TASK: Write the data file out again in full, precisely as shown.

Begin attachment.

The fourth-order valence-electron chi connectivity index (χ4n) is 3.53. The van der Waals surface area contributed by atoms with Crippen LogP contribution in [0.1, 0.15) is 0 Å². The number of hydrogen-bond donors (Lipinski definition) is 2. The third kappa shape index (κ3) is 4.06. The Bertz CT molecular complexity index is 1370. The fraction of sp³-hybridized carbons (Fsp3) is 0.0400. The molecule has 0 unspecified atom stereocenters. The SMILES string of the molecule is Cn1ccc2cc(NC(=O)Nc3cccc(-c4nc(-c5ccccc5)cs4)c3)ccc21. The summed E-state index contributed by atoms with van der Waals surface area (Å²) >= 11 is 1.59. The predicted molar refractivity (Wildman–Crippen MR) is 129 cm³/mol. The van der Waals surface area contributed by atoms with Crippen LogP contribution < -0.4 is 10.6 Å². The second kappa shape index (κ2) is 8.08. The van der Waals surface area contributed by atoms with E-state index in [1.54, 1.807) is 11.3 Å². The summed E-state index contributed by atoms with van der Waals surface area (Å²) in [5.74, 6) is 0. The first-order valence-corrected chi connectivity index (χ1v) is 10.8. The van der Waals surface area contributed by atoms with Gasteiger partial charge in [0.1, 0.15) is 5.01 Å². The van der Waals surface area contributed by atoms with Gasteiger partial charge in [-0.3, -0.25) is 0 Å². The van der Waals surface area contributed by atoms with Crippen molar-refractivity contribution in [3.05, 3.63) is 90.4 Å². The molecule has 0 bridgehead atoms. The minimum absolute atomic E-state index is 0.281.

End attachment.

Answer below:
The fourth-order valence-electron chi connectivity index (χ4n) is 3.53. The van der Waals surface area contributed by atoms with Crippen LogP contribution in [0.1, 0.15) is 0 Å². The number of hydrogen-bond donors (Lipinski definition) is 2. The third kappa shape index (κ3) is 4.06. The Bertz CT molecular complexity index is 1370. The fraction of sp³-hybridized carbons (Fsp3) is 0.0400. The molecule has 0 unspecified atom stereocenters. The SMILES string of the molecule is Cn1ccc2cc(NC(=O)Nc3cccc(-c4nc(-c5ccccc5)cs4)c3)ccc21. The summed E-state index contributed by atoms with van der Waals surface area (Å²) >= 11 is 1.59. The predicted molar refractivity (Wildman–Crippen MR) is 129 cm³/mol. The van der Waals surface area contributed by atoms with Crippen LogP contribution < -0.4 is 10.6 Å². The second kappa shape index (κ2) is 8.08. The van der Waals surface area contributed by atoms with E-state index in [1.54, 1.807) is 11.3 Å². The summed E-state index contributed by atoms with van der Waals surface area (Å²) in [5.74, 6) is 0. The first-order valence-corrected chi connectivity index (χ1v) is 10.8. The van der Waals surface area contributed by atoms with Gasteiger partial charge in [0.1, 0.15) is 5.01 Å². The van der Waals surface area contributed by atoms with Gasteiger partial charge in [-0.3, -0.25) is 0 Å². The van der Waals surface area contributed by atoms with Crippen molar-refractivity contribution in [3.05, 3.63) is 90.4 Å². The molecule has 0 bridgehead atoms. The minimum absolute atomic E-state index is 0.281.